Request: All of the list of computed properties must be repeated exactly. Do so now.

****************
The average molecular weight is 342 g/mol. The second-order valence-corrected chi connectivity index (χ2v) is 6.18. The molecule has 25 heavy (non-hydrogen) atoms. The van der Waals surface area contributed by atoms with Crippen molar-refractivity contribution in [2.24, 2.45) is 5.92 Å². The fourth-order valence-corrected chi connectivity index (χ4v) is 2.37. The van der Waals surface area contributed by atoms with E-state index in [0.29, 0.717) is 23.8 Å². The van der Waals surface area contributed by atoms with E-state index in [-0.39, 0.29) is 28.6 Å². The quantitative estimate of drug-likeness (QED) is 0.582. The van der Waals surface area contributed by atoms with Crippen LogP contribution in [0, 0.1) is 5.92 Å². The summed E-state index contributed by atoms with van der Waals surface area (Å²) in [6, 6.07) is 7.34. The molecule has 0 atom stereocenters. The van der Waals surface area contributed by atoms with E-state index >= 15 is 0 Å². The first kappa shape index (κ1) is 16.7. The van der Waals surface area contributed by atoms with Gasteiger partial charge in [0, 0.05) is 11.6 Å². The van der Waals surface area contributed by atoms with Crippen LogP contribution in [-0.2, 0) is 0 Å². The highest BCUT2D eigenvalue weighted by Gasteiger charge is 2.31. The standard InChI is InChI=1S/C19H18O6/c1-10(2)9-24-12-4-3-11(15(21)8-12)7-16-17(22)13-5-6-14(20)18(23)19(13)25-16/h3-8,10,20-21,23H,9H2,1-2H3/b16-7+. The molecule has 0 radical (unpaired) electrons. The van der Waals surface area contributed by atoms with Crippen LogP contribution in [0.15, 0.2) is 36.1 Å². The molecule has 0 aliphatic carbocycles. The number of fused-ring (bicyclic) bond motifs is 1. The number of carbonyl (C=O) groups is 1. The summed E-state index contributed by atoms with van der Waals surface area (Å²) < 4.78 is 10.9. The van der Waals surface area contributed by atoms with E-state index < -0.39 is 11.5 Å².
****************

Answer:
The average molecular weight is 342 g/mol. The second-order valence-corrected chi connectivity index (χ2v) is 6.18. The molecule has 25 heavy (non-hydrogen) atoms. The van der Waals surface area contributed by atoms with Crippen molar-refractivity contribution in [2.24, 2.45) is 5.92 Å². The fourth-order valence-corrected chi connectivity index (χ4v) is 2.37. The van der Waals surface area contributed by atoms with E-state index in [0.29, 0.717) is 23.8 Å². The van der Waals surface area contributed by atoms with E-state index in [-0.39, 0.29) is 28.6 Å². The quantitative estimate of drug-likeness (QED) is 0.582. The van der Waals surface area contributed by atoms with Crippen LogP contribution in [0, 0.1) is 5.92 Å². The summed E-state index contributed by atoms with van der Waals surface area (Å²) in [6, 6.07) is 7.34. The molecule has 0 atom stereocenters. The van der Waals surface area contributed by atoms with E-state index >= 15 is 0 Å². The first kappa shape index (κ1) is 16.7. The van der Waals surface area contributed by atoms with Gasteiger partial charge in [0, 0.05) is 11.6 Å². The van der Waals surface area contributed by atoms with Crippen LogP contribution in [-0.2, 0) is 0 Å². The highest BCUT2D eigenvalue weighted by Gasteiger charge is 2.31. The standard InChI is InChI=1S/C19H18O6/c1-10(2)9-24-12-4-3-11(15(21)8-12)7-16-17(22)13-5-6-14(20)18(23)19(13)25-16/h3-8,10,20-21,23H,9H2,1-2H3/b16-7+. The molecule has 0 radical (unpaired) electrons. The van der Waals surface area contributed by atoms with Crippen LogP contribution in [0.15, 0.2) is 36.1 Å². The molecule has 0 aliphatic carbocycles. The number of fused-ring (bicyclic) bond motifs is 1. The number of carbonyl (C=O) groups is 1. The summed E-state index contributed by atoms with van der Waals surface area (Å²) < 4.78 is 10.9. The van der Waals surface area contributed by atoms with E-state index < -0.39 is 11.5 Å².